France’s Jura is a region with a feverish following. A patchwork of subalpine smallholdings and artisanal domaines that focus on expressing the region’s different terroirs, it has many similarities with what makes neighbouring Burgundy so exciting.
Domaine Tissot was founded in 1962 and is now run by Stéphane Tissot, who has steered it towards quality-first, biodynamic winemaking. A pioneering vigneron with a passion for experimentation, a few hours with him is the fast-track to understanding Jurassic terroir.
Stéphane explained to us how he produces distinct expressions of Chardonnay from the region’s limestone and clay soils: ‘Les Graviers’ – a racy, mineral wine grown on limestone; and ‘Les Bruyères’ – a fuller wine with smoky, reductive minerality from a sunny, clay-marl outcrop.
Both wines have the freshness and clarity that characterise Tissot’s style, making them in demand with sommeliers and almost impossible to find outside of restaurants. Tasting them side-by-side is a fascinating study in appreciating their differences and their brilliance.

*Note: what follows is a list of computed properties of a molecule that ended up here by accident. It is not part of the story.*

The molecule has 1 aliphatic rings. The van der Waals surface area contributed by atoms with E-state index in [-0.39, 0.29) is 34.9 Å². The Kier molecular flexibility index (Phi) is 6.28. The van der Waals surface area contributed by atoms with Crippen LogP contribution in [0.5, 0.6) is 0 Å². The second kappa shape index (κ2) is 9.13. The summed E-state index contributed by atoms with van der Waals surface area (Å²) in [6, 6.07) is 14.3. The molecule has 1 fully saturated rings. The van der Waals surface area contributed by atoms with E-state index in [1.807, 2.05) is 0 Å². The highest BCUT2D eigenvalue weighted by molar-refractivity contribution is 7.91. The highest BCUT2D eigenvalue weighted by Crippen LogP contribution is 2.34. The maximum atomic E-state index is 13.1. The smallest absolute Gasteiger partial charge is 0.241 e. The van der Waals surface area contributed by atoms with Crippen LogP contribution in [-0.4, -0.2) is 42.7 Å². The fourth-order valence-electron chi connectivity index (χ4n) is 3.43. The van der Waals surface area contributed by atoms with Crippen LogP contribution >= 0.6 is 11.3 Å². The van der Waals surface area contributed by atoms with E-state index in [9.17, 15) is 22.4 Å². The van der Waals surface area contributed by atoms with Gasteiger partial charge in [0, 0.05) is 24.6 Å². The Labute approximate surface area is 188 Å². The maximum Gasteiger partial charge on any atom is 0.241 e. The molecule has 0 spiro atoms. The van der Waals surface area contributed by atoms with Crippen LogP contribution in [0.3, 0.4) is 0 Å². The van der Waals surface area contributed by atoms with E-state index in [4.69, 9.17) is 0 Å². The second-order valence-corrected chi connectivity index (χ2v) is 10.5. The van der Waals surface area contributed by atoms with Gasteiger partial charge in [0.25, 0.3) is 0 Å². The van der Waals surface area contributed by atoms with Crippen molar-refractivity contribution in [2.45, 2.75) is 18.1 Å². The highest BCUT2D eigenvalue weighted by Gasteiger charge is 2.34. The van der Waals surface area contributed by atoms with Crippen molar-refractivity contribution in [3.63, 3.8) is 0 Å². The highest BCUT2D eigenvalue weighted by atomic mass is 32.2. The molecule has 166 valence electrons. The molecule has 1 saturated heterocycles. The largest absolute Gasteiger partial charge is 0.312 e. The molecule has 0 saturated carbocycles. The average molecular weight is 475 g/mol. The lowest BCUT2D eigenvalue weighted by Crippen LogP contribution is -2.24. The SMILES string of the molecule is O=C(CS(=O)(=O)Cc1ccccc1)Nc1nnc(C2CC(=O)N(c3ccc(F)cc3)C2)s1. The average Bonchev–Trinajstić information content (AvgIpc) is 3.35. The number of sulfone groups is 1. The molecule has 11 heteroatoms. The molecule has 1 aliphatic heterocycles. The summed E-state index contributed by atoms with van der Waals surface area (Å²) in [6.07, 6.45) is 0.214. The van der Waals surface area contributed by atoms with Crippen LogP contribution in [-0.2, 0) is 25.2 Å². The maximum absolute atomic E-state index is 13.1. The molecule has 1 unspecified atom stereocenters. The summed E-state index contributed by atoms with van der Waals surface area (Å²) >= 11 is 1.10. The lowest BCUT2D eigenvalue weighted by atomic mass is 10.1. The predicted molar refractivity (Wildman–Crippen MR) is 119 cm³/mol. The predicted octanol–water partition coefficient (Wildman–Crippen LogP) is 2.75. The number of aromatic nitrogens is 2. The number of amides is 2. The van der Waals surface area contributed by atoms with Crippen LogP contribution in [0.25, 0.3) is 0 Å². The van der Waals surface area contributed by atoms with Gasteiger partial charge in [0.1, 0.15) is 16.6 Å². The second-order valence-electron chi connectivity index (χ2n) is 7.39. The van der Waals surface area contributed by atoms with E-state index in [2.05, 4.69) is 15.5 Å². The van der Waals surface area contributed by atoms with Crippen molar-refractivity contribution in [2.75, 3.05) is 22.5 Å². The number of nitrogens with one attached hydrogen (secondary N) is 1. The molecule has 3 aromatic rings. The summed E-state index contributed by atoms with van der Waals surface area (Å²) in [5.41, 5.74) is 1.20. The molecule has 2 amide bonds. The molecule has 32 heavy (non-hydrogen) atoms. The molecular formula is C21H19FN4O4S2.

Tissot Chardonnay ‘Les Graviers’ 2018 (£41) Sold out
From seven limestone-rich vineyards planted between 1952 and 2002. Racy and elegant, layered with spiced lemon and apple notes with a fine, chalky minerality.
Tissot Chardonnay ‘Les Bruyères’ 2018 (£41) Sold out
A 40-to-80-year-old single-vineyard cuvée grown on south-facing clay soils. Textural and weighty, showing smoky nuances and reductive, struck match minerality.
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